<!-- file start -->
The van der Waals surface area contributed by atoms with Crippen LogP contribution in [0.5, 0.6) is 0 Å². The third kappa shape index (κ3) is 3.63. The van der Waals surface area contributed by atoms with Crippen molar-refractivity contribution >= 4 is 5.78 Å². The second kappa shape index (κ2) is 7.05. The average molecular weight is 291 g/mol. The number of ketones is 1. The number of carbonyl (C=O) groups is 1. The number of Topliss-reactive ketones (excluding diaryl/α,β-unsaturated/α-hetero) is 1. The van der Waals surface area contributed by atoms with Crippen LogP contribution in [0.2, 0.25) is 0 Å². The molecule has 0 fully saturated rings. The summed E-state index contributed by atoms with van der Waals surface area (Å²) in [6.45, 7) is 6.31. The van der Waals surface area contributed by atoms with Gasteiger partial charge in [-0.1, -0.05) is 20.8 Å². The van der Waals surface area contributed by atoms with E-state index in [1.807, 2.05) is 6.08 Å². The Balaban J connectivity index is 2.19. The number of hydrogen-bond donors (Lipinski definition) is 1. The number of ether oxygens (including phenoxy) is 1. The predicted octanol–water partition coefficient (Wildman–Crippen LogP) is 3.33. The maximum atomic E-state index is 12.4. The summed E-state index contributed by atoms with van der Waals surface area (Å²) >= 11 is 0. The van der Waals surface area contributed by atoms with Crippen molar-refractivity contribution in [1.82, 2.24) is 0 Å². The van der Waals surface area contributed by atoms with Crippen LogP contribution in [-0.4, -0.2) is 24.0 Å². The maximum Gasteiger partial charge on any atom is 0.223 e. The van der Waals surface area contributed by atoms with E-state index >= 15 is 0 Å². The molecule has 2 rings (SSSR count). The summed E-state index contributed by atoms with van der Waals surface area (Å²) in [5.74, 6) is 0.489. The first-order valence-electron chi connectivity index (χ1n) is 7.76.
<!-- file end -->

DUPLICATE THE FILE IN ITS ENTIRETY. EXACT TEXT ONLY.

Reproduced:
The van der Waals surface area contributed by atoms with Crippen LogP contribution in [0.5, 0.6) is 0 Å². The third kappa shape index (κ3) is 3.63. The van der Waals surface area contributed by atoms with Crippen molar-refractivity contribution >= 4 is 5.78 Å². The second kappa shape index (κ2) is 7.05. The average molecular weight is 291 g/mol. The number of ketones is 1. The number of carbonyl (C=O) groups is 1. The number of Topliss-reactive ketones (excluding diaryl/α,β-unsaturated/α-hetero) is 1. The van der Waals surface area contributed by atoms with Crippen LogP contribution in [0.2, 0.25) is 0 Å². The molecule has 0 fully saturated rings. The summed E-state index contributed by atoms with van der Waals surface area (Å²) in [6.45, 7) is 6.31. The van der Waals surface area contributed by atoms with Gasteiger partial charge in [-0.1, -0.05) is 20.8 Å². The van der Waals surface area contributed by atoms with E-state index in [1.807, 2.05) is 6.08 Å². The Balaban J connectivity index is 2.19. The number of hydrogen-bond donors (Lipinski definition) is 1. The number of ether oxygens (including phenoxy) is 1. The predicted octanol–water partition coefficient (Wildman–Crippen LogP) is 3.33. The maximum atomic E-state index is 12.4. The summed E-state index contributed by atoms with van der Waals surface area (Å²) >= 11 is 0. The van der Waals surface area contributed by atoms with Crippen molar-refractivity contribution in [1.82, 2.24) is 0 Å². The van der Waals surface area contributed by atoms with Crippen LogP contribution in [-0.4, -0.2) is 24.0 Å². The maximum Gasteiger partial charge on any atom is 0.223 e. The van der Waals surface area contributed by atoms with E-state index >= 15 is 0 Å². The molecule has 2 rings (SSSR count). The summed E-state index contributed by atoms with van der Waals surface area (Å²) in [5.74, 6) is 0.489. The first-order valence-electron chi connectivity index (χ1n) is 7.76.